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Smartphone app tells blind people when the bus is coming


July 17, 2012

With the Busalert software, visually impaired commuters can find out how far the bus is and how long it will take to arrive at the stop

With the Busalert software, visually impaired commuters can find out how far the bus is and how long it will take to arrive at the stop

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Blind people in São Carlos, a city in the state of São Paulo in Brazil, have had their lives made easier when they are out and about their city. The municipality has hooked up with Grupo Criar, a company specialized in traffic systems, to design the Busalert app to make it easier and more efficient to use the city’s bus network.

Similar to Universitat Autònoma de Barcelona's OnTheBus, the Busalert system is unique in Brazil and covers the entire public bus fleet in São Carlos. The passenger sends out a text message and receives a link to the application, which is then installed on their smartphone. At the bus stop, or even before leaving home, the passenger keys in the number of the bus route as well as the stop where they will wait for it from. A recorded voice provides information on the distance, length of wait and how many bus stops the vehicle needs to cover. Once on the bus, they enter the number of the stop where they will alight. The software will feed back information on the distance and time left to reach the destination.

By sending a SMS, users receive a link to download the Busalert software

Around 200 people with visual disability have registered with the city’s council for disabled citizen status. The 40 bus stops covered by the network are now equipped with Braille signs. They were selected based on how much they are used by this group of citizens and are mostly near schools, hospitals and shopping centers. There are plans to extend the network so that any passenger can benefit from the alert system and reduce their waiting time at bus stops.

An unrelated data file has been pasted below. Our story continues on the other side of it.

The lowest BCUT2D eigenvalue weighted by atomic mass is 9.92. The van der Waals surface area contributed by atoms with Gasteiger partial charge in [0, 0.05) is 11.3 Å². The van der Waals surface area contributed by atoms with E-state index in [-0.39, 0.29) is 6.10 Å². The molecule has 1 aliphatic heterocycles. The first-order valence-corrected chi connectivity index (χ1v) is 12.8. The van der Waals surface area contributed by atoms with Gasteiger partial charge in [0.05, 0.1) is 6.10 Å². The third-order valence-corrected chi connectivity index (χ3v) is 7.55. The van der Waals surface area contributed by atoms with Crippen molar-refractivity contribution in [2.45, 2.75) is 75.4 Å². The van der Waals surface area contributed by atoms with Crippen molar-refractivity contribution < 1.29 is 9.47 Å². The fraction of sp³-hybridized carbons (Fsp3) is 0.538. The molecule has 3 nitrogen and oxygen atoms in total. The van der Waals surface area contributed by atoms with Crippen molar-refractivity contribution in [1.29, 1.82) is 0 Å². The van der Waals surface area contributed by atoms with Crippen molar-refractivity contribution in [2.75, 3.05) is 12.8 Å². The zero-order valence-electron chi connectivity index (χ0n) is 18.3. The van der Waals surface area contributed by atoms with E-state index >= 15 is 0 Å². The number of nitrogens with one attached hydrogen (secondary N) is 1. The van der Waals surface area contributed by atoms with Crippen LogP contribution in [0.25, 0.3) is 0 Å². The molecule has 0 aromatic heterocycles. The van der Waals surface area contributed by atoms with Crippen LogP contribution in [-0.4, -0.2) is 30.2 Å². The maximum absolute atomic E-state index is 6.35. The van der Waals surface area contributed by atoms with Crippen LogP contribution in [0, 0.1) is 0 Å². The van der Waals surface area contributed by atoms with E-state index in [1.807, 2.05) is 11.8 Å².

According to Criar, the software was designed by request of the local administration back in April when Brazil passed a bill to improve access to public transport, especially for the disabled. The company expects to create a new market for its product and has started tests in other Brazilian cities including Ribeirão Preto, Santos and Curitiba. Busalert is based on Java and runs on Android and Windows ME.

Source: Prefeitura de São Carlos

About the Author
Antonio Pasolini Brazilian-Italian Antonio Pasolini graduated in journalism in Brazil before heading out to London for an MA in film and television studies. He fell in love with the city and spent 13 years there as a film reviewer before settling back in Brazil. Antonio's passion for green issues - and the outdoors - eventually got the best of him and since 2007 he's been writing about alternative energy, sustainability and new technology. All articles by Antonio Pasolini
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